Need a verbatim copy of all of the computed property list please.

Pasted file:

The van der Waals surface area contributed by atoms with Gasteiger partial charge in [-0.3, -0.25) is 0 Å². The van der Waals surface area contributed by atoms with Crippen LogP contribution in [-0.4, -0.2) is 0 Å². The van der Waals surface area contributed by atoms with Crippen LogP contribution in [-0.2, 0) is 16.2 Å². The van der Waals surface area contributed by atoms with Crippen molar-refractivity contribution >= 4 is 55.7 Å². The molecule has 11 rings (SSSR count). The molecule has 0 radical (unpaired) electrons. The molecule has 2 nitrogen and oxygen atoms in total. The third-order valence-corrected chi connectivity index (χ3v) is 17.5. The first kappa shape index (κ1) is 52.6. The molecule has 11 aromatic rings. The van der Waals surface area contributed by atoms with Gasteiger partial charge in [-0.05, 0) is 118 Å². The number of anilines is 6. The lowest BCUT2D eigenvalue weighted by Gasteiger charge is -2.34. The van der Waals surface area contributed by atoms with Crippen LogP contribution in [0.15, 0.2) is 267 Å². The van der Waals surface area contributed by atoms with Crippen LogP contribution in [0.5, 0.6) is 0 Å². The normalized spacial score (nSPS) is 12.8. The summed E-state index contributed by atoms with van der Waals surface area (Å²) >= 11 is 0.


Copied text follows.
The van der Waals surface area contributed by atoms with Gasteiger partial charge in [-0.3, -0.25) is 0 Å². The van der Waals surface area contributed by atoms with Crippen LogP contribution in [-0.4, -0.2) is 0 Å². The van der Waals surface area contributed by atoms with Crippen LogP contribution in [-0.2, 0) is 16.2 Å². The van der Waals surface area contributed by atoms with Crippen molar-refractivity contribution >= 4 is 55.7 Å². The molecule has 11 rings (SSSR count). The molecule has 0 radical (unpaired) electrons. The molecule has 2 nitrogen and oxygen atoms in total. The third-order valence-corrected chi connectivity index (χ3v) is 17.5. The first kappa shape index (κ1) is 52.6. The molecule has 11 aromatic rings. The van der Waals surface area contributed by atoms with Gasteiger partial charge in [-0.05, 0) is 118 Å². The number of anilines is 6. The lowest BCUT2D eigenvalue weighted by Gasteiger charge is -2.34. The van der Waals surface area contributed by atoms with Crippen LogP contribution in [0.15, 0.2) is 267 Å². The van der Waals surface area contributed by atoms with Crippen LogP contribution in [0.5, 0.6) is 0 Å². The normalized spacial score (nSPS) is 12.8. The summed E-state index contributed by atoms with van der Waals surface area (Å²) >= 11 is 0.